Scott Pruitt, Republican and current (14th) Administrator of the Environmental Protection Agency [EPA], recently announced changes to the EPA that could alter the U.S. environmental experience significantly. The most substantial impact could well end up tied directly to the removal of paid, yet supremely qualified, advisory board members.
The announcement comes after Pruitt’s recent administrative appointment, in a move that replaced outgoing administrator Gina McCarthy, a Democrat. Pruitt represents interests which oppose previously established positions regarding environmental safety, and has been working on reversals for years. Announced EPA changes were said to have been enacted to assure integrity of decision-making.
If Pruitt is serious about ensuring that the scientific process unfolds without “any type of conflict of interest“, then it might make sense to also bar individuals to the advisory board who have ties to traditionally anti-science religions and anti-regulation business interests. However, under such a condition, Pruitt himself would be a conflict of interest to the EPA (such evenhandedness couldn’t occur under his administration). As things stand, there could be wide discrepancy between purported concerns of internal, operational integrity at the EPA . . . and actual interests of the Trump-era Republican EPA.
CONFLICTS OF INTEREST APPARENT IN RECENT EPA CHANGES OVERALL
In an apparent effort to alter the trajectory of the EPA, Pruitt made blatant reference to a story of the Bible as a way of explaining the change publicly. It was an unabashed yet illogical tie-in to supposed concerns of bias. Besides not being a good fit for the scenario, Pruitt’s chosen language, used in such an overt way as a public announcement regarding government business, should concern everyone. Pruitt indicates, through his choice of language, that he simply isn’t interested in speaking to the entire public or in the representation of their best interests, necessarily. His niche target language directly and publicly marginalizes the perspectives and interests of a sizable portion of the population.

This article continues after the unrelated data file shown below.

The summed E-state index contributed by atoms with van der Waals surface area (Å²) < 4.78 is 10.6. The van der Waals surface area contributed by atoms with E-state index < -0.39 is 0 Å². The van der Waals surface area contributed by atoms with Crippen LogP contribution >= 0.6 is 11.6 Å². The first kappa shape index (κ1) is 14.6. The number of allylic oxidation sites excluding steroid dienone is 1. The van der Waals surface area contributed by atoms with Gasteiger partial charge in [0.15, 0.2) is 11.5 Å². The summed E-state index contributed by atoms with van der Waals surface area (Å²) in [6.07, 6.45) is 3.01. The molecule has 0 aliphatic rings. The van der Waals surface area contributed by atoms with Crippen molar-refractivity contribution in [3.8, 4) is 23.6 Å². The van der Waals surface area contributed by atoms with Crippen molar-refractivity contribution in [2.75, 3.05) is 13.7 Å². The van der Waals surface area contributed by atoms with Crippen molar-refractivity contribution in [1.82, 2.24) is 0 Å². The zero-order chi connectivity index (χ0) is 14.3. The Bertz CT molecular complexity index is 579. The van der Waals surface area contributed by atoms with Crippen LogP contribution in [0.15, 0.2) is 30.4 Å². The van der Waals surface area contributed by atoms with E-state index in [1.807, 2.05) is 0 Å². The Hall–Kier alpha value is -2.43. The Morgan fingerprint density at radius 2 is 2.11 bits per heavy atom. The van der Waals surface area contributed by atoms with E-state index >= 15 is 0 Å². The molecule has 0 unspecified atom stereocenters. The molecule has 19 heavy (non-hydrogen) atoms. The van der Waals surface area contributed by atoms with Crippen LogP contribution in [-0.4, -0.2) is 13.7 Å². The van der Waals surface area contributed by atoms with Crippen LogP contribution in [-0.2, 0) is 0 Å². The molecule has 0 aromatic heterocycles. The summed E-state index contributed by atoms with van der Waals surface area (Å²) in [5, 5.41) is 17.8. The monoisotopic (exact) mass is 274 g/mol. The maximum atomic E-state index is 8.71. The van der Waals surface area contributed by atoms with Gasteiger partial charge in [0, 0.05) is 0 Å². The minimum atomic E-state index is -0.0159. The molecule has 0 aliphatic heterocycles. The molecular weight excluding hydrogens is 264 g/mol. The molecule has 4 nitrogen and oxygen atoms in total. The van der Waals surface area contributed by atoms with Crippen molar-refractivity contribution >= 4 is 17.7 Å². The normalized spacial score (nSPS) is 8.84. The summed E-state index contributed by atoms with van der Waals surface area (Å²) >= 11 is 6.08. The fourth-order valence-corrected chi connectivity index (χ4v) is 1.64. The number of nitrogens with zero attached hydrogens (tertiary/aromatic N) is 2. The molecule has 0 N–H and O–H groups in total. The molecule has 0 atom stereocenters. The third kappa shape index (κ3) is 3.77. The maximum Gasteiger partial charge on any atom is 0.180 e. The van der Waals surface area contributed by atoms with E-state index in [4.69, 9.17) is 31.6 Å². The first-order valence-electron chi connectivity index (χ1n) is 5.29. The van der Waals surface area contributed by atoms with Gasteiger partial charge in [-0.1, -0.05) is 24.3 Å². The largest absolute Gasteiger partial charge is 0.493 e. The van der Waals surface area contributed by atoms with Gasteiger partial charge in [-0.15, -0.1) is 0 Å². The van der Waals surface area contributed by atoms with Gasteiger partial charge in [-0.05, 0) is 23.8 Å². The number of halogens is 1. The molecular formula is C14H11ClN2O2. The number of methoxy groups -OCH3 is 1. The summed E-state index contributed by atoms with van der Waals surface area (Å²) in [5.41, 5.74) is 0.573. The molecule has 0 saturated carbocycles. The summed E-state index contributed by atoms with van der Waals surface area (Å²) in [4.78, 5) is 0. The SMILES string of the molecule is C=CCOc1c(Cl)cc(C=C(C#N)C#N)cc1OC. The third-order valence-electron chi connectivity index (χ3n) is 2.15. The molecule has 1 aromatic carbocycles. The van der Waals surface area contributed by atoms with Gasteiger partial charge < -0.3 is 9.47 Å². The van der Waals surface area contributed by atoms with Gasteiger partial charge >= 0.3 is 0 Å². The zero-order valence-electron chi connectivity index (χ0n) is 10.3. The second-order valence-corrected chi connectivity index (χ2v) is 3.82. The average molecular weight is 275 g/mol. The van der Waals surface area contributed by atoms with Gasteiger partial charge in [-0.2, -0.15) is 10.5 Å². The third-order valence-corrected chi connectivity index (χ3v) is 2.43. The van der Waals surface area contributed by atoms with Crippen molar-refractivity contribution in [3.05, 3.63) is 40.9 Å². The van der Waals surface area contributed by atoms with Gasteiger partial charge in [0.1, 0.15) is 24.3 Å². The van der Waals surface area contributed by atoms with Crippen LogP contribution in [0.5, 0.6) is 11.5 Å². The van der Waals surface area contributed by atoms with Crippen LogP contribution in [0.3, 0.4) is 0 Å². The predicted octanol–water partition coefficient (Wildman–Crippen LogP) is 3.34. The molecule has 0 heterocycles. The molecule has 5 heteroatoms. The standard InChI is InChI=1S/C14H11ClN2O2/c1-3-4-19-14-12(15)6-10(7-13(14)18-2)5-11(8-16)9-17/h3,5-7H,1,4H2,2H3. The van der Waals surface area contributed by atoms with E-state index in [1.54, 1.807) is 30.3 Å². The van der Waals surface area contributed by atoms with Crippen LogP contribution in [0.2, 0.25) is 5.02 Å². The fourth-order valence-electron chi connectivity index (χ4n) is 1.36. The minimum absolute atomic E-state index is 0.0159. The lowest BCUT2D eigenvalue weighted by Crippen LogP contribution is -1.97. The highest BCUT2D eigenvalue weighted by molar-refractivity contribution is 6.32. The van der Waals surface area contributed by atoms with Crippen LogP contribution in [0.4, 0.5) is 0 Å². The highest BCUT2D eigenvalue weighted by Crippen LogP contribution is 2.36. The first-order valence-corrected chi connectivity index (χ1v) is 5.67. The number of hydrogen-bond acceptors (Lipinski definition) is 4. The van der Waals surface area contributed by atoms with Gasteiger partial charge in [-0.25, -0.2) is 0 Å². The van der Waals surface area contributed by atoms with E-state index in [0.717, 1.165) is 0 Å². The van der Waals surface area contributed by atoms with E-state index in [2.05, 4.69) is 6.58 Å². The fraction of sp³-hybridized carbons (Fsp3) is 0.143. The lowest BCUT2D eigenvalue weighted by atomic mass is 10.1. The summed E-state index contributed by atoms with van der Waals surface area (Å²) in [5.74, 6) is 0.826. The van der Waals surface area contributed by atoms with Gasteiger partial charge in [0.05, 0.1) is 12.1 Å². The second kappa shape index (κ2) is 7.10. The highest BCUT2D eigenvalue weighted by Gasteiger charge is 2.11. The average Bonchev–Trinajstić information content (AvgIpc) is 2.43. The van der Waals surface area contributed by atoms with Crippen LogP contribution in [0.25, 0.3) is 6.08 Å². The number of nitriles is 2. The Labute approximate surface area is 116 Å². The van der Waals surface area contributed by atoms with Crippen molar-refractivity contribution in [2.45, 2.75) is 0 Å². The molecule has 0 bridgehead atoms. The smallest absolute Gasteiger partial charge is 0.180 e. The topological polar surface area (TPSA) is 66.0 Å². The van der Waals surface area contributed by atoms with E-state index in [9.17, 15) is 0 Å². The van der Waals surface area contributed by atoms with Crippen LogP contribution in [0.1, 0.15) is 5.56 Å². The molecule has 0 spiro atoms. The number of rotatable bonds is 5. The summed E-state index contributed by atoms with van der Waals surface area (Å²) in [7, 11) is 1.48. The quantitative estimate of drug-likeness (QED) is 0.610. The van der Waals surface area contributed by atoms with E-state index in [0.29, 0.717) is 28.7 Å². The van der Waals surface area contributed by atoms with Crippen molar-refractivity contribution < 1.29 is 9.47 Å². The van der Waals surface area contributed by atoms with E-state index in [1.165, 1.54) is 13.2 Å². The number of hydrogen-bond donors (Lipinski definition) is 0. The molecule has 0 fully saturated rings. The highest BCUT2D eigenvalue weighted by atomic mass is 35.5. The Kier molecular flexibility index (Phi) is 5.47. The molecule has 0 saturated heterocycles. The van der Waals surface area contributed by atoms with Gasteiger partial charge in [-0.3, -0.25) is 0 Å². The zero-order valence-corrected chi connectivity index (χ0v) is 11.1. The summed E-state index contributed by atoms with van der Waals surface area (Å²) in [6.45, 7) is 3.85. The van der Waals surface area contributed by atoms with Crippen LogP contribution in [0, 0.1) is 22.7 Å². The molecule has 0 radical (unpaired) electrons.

After these changes that restrict financially-incentivized EPA scientists from the EPA advisory board, it’s feared that henceforth advisors may be approved who hail from companies regulated by the EPA. This would introduce another conflict of interest, on the parts of Pruitt and any would-be advisors.
It’s not all bad. Concern in general is legitimate. But neither by religious activism nor another personally-biased financial incentive should individuals be empowered to lead EPA actions from standpoints rooted in irrelevant predisposition. At the same time, such an organization built by the people to preserve our limited resources must be led by experts of scientific integrity. Are people to believe that this hasn’t been the case, simply because Lamar Smith, a Republican Texas Representative, [reportedly] stated that the EPA ‘now has an administrator with “common sense, commitment, and courage”’? In essence, a sly suggestion that previously the organization’s administration did not possess such qualities, but that the new administration does. We’ll figure that the theocratic schooling that came with the public announcement is designed to remove any question, bestowing people with an essentially unfounded belief that what the evangelical EPA administration does will be the “great thing” (which could mean anything, really).
Further, Smith indicated a personal awareness of the fact that Pruitt’s power to take these actions of change prior to legislative approvals was a major plus for the new administration. That this could happen seems to show that there is something gravely shortcoming in the way politics are played out today, to the point that the legislative branch seems practically meaningless, time and time again.
Still, it could be of utmost veracity to gain the representational participation of variously-inclined constituencies. We have a common interest in preventing unwarranted regulations and their subsequent bureaucracy, especially in an Internet Age when waves of social pressure can result in a quick momentum of false perception. We should shield ourselves from potentially costly actions that can be promoted by rapid, unreasoned social waves from any direction.